I knew I was at home the moment I put boot to snow in Borderlands 2; a punk-rock western with a socio-historical bite beneath its seemingly shallow insanity.
You see, I’m a sucker for anything that subverts the conventional. My parents were scouse punk rockers – heads half-shaved, pant-legs strapped together, berets worn semi-militantly, semi-ironically – and it’s an attitude that’s permeated my taste in pop culture. When a filmmaker tips tropes and expectations on their heads, giggling at our furrowed brows as they do – whether it Tarantino twisting the Western or Raimi revitalising the horror comedy – I’m first in line.
In Fargo, the Coen brothers inverted the darkest and dirtiest Hollywood genre, film noir, by setting it in the brightest, whitest place they could find and here, in the backyard world of Pandora where everyone’s a psycho-killer, Gearbox signifies the same sort of mischief by opening its science fiction western in the iciest glacial hell it can muster.
It may be sci-fi but for me the opening to Borderlands 2 is the old, heroic Hollywood west of Wayne, Cooper and Ladd literally frozen in time and unearthed to be satirised and slapped around (The Heavy’s intro track says it all: “This ain’t no place for no hero”). This is still a man’s world, of course, only it’s a more honest and treacherous tale of capitalism, one in which the biggest gun and the fastest trigger wins the loot, rather than the strongest jaw or the most golden of hearts winning the day, or the girl.
Despite the tongue lodged firmly in its cheek, Borderlands 2 is surprisingly relevant and cutting: There’s subtext all over this dirty ol’ town. From ammo vendors that tell us “If you shop anywhere else I will kill you”, to an attitude towards the indigenous life of Pandora that comes across in derogatory naming conventions like “Bullymong”, this is a knowing and sly commentary on how the west was really won and how its lands were laid to waste in the process.
But, fortunately for those of us just looking for a good time, Borderlands 2 has its cake and eats it. Rather than get bogged down in any of the cultural moralising, Gearbox paints its weird, wild west in broad comic-book strokes with more bang for your buck than any shooter of the last decade. When I’m strapped into one of the game’s vehicles, bombing it towards insane levels of profit and death, it feels like I’m acting in a cross between The Cannonball Run and Mad Max, living out a madcap Darwinian Death Race 2000. The colourful cast wouldn’t be out of place in any of those motion pictures, and neither would the real stars of the show: the guns.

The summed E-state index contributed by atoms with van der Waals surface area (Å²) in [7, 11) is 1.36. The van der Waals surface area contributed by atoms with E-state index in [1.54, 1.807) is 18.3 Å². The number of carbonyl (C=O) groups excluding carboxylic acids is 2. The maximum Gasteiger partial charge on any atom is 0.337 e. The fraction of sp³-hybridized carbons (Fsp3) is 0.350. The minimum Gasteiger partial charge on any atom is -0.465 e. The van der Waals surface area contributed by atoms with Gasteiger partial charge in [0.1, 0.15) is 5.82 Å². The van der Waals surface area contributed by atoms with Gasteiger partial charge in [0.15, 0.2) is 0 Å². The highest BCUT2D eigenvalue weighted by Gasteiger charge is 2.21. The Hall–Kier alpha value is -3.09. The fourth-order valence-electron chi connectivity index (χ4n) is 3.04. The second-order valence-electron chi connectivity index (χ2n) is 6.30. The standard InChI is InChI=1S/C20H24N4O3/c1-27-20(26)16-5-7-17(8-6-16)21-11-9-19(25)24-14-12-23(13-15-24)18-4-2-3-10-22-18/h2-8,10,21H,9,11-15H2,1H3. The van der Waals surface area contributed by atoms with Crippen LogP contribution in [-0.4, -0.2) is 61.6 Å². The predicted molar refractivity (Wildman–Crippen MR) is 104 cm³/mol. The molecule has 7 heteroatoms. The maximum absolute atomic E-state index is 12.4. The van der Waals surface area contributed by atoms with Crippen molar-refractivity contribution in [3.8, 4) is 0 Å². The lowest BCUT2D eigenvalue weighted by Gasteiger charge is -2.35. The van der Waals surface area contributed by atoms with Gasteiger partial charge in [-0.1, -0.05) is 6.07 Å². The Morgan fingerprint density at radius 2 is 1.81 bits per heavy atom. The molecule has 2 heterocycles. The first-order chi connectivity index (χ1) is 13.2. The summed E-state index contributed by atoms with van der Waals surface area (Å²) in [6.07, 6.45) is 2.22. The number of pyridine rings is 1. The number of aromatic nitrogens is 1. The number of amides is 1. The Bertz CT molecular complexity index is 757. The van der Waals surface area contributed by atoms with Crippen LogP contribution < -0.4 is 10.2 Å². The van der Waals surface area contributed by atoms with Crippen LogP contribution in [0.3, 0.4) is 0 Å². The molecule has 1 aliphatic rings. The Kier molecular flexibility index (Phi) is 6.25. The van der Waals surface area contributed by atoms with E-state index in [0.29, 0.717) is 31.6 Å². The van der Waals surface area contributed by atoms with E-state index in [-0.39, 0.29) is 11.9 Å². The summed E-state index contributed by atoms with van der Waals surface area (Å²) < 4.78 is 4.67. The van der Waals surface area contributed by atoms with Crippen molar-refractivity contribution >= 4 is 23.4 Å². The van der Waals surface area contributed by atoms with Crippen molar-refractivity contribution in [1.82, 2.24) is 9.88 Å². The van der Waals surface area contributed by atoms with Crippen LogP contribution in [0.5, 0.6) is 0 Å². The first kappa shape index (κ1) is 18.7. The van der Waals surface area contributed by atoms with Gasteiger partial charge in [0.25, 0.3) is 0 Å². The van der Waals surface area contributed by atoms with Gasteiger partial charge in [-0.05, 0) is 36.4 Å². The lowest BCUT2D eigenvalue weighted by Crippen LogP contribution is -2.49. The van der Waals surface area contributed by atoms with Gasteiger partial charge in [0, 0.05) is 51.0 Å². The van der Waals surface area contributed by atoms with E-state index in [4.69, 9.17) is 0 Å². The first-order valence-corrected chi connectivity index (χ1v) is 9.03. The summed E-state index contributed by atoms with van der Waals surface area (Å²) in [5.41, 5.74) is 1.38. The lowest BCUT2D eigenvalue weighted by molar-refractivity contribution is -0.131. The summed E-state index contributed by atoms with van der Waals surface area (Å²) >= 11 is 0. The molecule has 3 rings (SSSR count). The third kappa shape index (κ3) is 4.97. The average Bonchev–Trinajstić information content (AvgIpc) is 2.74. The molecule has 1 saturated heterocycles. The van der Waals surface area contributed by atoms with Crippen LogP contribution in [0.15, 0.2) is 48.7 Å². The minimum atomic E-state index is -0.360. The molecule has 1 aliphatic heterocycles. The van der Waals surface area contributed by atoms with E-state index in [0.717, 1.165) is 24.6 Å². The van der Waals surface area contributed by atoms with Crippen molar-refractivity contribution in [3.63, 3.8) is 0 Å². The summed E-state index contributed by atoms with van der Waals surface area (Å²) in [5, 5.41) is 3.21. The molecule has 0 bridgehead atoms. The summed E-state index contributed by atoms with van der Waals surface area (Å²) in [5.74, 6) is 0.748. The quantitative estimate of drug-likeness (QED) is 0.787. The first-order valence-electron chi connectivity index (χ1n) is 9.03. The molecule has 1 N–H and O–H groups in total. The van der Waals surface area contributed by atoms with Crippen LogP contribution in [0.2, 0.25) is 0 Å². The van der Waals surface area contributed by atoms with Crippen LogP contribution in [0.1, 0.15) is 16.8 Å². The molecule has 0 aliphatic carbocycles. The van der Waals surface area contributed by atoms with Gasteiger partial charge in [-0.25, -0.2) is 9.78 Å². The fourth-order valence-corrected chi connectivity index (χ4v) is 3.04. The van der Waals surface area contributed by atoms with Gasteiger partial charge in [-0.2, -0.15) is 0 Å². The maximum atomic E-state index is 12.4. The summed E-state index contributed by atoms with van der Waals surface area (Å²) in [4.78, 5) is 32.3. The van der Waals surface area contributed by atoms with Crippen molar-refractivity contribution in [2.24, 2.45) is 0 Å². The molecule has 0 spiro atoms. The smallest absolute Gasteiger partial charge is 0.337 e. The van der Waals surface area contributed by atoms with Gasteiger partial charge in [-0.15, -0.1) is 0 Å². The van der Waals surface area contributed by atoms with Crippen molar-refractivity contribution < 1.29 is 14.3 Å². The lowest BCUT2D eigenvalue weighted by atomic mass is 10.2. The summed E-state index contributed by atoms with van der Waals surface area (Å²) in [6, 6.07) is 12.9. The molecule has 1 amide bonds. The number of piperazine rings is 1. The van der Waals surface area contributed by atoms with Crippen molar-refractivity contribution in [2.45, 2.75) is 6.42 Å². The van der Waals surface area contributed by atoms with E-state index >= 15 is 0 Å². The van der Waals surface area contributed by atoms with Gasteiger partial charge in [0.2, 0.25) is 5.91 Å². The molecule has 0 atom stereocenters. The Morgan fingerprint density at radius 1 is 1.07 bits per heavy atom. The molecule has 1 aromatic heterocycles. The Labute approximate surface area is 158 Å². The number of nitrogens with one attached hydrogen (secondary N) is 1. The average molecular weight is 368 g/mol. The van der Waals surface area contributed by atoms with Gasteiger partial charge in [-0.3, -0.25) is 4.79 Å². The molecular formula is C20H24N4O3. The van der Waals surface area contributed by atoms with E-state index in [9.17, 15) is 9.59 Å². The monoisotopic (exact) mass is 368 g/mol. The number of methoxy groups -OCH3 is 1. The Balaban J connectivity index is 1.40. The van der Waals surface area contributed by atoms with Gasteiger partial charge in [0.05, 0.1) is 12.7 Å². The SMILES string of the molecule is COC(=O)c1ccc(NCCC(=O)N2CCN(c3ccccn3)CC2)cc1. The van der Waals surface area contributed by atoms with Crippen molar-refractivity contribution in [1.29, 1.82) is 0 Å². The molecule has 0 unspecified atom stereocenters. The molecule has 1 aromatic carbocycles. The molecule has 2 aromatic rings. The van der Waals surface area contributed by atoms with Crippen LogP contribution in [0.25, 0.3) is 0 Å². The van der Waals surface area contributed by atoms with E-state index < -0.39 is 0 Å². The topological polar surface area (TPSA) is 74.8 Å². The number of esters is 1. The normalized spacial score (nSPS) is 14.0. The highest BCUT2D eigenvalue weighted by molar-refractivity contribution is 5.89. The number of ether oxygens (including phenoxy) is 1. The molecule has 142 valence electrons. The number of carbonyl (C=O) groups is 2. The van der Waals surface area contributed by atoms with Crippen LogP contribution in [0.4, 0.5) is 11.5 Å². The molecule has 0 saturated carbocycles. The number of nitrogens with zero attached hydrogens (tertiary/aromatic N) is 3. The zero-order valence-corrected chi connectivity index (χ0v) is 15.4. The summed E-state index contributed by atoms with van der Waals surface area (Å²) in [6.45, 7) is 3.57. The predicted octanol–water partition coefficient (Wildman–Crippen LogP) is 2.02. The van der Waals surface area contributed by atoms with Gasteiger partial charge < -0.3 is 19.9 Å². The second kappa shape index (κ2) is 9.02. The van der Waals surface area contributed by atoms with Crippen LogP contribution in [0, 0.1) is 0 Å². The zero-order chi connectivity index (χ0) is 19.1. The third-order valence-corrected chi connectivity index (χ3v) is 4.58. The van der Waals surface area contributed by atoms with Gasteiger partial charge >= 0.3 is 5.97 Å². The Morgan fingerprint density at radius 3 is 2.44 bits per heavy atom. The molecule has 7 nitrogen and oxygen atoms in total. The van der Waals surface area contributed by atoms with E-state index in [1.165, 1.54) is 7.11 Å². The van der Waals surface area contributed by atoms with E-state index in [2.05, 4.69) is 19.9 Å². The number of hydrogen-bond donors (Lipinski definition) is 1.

In blacksploitation and carsploitation cinema, the car a man drives is often an extension of his… personality. In Borderlands 2 it’s the weapon you wield. Forget the stock characters on offer, it’s the trigger beneath my finger that defines and signifies who I am and how I take care of my business on this spinning rock of mayhem. Personally, I’m a Jakobs six-shooter. A gun that “fires as fast as you can pull the trigger”. With a few enhancements to the accuracy and reload rate, earned through some hard Bullymong massacring and raids on enemy encampments under gorgeous, luminous twilight, it’s the fastest gun on the planet and tells you everything you need to know. It tells you I’ve got a nostalgic streak, an eye for the theatrical and when the shootin’ starts I don’t stop until it’s done and the chamber’s got nothing left to give you.
The boom-sticks of my fellow vault hunters are just as unique and each vastly different. There’s a Vladof Spinigun belonging to a rogueish, gun-crazy individual who’d rather spit bullets than shoot the breeze and, if you thought that was a mouthful, there’s also a Dahl Nifed Ass Beeter! in my crew that’s both futuristic and anachronistic, evoking the recoil and bombast of Brothers In Arms: Road To Hill 30‘s Browning rifle (Gearbox’s finest moment before this game came along). Considering the amount of trash talk in Borderlands 2 it’s my contention that its inanimate arsenal may just be some of the best characterisation in recent videogames. Each gun tells a story – where it came from, how it was won, how it has lived.
I began by hailing Borderlands 2 for its subversion of genre norms, the way it twists the western like a wet flannel, squeezing out the heroics and leaving only a rag-tag bunch of renegades and selfish rejects. But in revealing its – and your own – personality through its firepower, Borderlands 2 also manages to transform one of storytelling’s great, enduring lessons: you should shoot, not tell.